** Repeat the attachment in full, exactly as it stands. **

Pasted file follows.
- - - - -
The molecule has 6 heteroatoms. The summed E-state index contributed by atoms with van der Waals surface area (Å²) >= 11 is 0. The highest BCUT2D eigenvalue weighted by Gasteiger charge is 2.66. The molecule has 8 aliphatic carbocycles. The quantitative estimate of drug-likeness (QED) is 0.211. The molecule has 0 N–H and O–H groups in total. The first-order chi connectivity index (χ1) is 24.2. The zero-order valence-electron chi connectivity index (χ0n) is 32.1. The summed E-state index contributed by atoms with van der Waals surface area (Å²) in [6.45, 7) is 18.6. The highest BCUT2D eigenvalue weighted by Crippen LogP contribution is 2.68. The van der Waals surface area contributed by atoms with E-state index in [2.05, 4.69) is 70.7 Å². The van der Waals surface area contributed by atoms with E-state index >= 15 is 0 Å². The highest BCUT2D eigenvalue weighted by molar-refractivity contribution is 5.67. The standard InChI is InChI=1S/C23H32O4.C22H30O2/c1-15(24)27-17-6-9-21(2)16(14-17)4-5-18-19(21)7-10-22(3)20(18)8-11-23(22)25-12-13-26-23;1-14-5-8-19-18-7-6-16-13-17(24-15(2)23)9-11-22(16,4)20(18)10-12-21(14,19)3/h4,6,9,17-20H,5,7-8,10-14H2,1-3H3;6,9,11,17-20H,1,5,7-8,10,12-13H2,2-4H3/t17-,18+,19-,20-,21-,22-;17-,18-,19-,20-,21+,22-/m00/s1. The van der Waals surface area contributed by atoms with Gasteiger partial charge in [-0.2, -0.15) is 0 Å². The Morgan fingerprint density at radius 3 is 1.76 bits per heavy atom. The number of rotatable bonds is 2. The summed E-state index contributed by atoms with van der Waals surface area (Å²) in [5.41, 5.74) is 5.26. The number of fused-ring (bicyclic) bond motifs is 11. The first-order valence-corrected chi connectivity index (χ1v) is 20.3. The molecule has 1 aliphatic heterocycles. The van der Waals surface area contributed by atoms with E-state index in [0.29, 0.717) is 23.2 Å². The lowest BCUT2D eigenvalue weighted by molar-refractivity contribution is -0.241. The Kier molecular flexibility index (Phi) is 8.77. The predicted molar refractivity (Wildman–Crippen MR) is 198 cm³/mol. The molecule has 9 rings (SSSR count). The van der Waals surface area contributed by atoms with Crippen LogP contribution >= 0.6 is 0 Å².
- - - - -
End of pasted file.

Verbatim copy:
The molecule has 6 heteroatoms. The summed E-state index contributed by atoms with van der Waals surface area (Å²) >= 11 is 0. The highest BCUT2D eigenvalue weighted by Gasteiger charge is 2.66. The molecule has 8 aliphatic carbocycles. The quantitative estimate of drug-likeness (QED) is 0.211. The molecule has 0 N–H and O–H groups in total. The first-order chi connectivity index (χ1) is 24.2. The zero-order valence-electron chi connectivity index (χ0n) is 32.1. The summed E-state index contributed by atoms with van der Waals surface area (Å²) in [6.45, 7) is 18.6. The highest BCUT2D eigenvalue weighted by Crippen LogP contribution is 2.68. The van der Waals surface area contributed by atoms with E-state index in [2.05, 4.69) is 70.7 Å². The van der Waals surface area contributed by atoms with E-state index >= 15 is 0 Å². The highest BCUT2D eigenvalue weighted by molar-refractivity contribution is 5.67. The standard InChI is InChI=1S/C23H32O4.C22H30O2/c1-15(24)27-17-6-9-21(2)16(14-17)4-5-18-19(21)7-10-22(3)20(18)8-11-23(22)25-12-13-26-23;1-14-5-8-19-18-7-6-16-13-17(24-15(2)23)9-11-22(16,4)20(18)10-12-21(14,19)3/h4,6,9,17-20H,5,7-8,10-14H2,1-3H3;6,9,11,17-20H,1,5,7-8,10,12-13H2,2-4H3/t17-,18+,19-,20-,21-,22-;17-,18-,19-,20-,21+,22-/m00/s1. The van der Waals surface area contributed by atoms with Gasteiger partial charge in [-0.2, -0.15) is 0 Å². The Morgan fingerprint density at radius 3 is 1.76 bits per heavy atom. The number of rotatable bonds is 2. The summed E-state index contributed by atoms with van der Waals surface area (Å²) in [5.41, 5.74) is 5.26. The number of fused-ring (bicyclic) bond motifs is 11. The first-order valence-corrected chi connectivity index (χ1v) is 20.3. The molecule has 1 aliphatic heterocycles. The van der Waals surface area contributed by atoms with E-state index in [0.29, 0.717) is 23.2 Å². The lowest BCUT2D eigenvalue weighted by molar-refractivity contribution is -0.241. The Kier molecular flexibility index (Phi) is 8.77. The predicted molar refractivity (Wildman–Crippen MR) is 198 cm³/mol. The molecule has 9 rings (SSSR count). The van der Waals surface area contributed by atoms with Crippen LogP contribution >= 0.6 is 0 Å².